A recent survey of international savings, retirement, and estate planning habits found that the United States ranked surprisingly low in terms of how many parents planned to leave a gift for their children and how much. About 59 percent of those surveyed in the United States said that they planned to leave an inheritance for their children. Depending on your perspective that could seem very high or very low, but it does raise an interesting question of who chooses to leave assets behind and why.
For example, many fastidious financial planners hope to enjoy the money they have saved over the years and make an estate plan only as a contingency in the event that they do not spend all of their money before they pass away. The important thing to remember in this situation is that most financially astute people will have some funds or other assets remaining and it is important to make some plans to distribute those assets.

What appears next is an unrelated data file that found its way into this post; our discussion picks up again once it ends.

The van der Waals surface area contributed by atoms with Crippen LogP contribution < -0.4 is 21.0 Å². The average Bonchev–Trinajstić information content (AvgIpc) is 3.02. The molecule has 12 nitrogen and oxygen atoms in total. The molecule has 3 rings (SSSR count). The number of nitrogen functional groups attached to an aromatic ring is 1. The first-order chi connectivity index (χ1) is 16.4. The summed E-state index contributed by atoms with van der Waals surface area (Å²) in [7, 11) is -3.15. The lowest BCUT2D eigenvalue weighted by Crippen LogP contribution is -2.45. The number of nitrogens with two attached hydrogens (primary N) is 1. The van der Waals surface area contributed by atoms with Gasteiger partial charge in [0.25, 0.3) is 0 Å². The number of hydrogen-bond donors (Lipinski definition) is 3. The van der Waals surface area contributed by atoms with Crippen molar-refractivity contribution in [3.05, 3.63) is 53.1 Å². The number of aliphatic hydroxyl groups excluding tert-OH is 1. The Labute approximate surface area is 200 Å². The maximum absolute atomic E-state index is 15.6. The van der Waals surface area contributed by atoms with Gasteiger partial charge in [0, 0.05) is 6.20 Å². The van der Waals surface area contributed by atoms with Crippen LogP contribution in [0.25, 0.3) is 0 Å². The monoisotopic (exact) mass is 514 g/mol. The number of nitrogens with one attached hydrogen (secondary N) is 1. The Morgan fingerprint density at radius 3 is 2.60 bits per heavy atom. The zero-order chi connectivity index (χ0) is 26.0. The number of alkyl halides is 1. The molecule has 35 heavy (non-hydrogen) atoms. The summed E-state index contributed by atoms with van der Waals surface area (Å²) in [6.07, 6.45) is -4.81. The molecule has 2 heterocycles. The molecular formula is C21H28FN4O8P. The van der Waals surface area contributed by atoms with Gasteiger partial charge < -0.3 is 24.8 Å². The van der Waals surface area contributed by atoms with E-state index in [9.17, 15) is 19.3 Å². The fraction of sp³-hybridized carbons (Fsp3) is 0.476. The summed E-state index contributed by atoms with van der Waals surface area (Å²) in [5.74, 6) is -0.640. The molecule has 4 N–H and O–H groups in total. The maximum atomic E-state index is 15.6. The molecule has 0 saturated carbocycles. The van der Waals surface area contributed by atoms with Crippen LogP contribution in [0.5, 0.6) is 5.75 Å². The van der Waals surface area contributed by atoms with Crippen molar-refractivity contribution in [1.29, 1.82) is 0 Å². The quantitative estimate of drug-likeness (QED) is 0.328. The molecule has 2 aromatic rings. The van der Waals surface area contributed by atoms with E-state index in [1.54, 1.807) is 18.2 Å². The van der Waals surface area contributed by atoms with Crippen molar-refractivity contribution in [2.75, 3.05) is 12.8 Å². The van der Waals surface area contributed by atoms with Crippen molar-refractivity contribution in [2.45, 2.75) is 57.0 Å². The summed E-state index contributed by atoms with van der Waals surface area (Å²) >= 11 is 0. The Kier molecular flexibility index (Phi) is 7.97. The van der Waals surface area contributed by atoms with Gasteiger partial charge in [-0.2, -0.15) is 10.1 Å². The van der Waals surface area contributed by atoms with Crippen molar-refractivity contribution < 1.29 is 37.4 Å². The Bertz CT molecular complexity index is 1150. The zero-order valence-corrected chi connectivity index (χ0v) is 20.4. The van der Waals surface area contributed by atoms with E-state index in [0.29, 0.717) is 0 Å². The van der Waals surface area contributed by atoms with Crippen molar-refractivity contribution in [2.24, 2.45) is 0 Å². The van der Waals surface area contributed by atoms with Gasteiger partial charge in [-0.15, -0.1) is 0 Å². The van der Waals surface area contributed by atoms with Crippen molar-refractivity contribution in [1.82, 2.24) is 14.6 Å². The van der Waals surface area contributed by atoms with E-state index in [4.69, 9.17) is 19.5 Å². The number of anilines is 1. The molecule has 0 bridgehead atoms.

In other cases, leaving money to children may be an important value, particularly for those who benefitted from an inheritance from a previous generation. Some people may also look past their immediate offspring and into future generations, setting up a college fund or leaving behind a charitable legacy for younger members of the family to manage.
Whatever the plan is, it is important to put it in writing and make sure that one’s last wishes are legally enforceable. It is also helpful to include contingencies in the plan in case the future does not look quite as it was imagined.
Source: Forbes, “Why Bother Leaving an Inheritance for the Kids?” Larry Light, Feb. 27, 2014.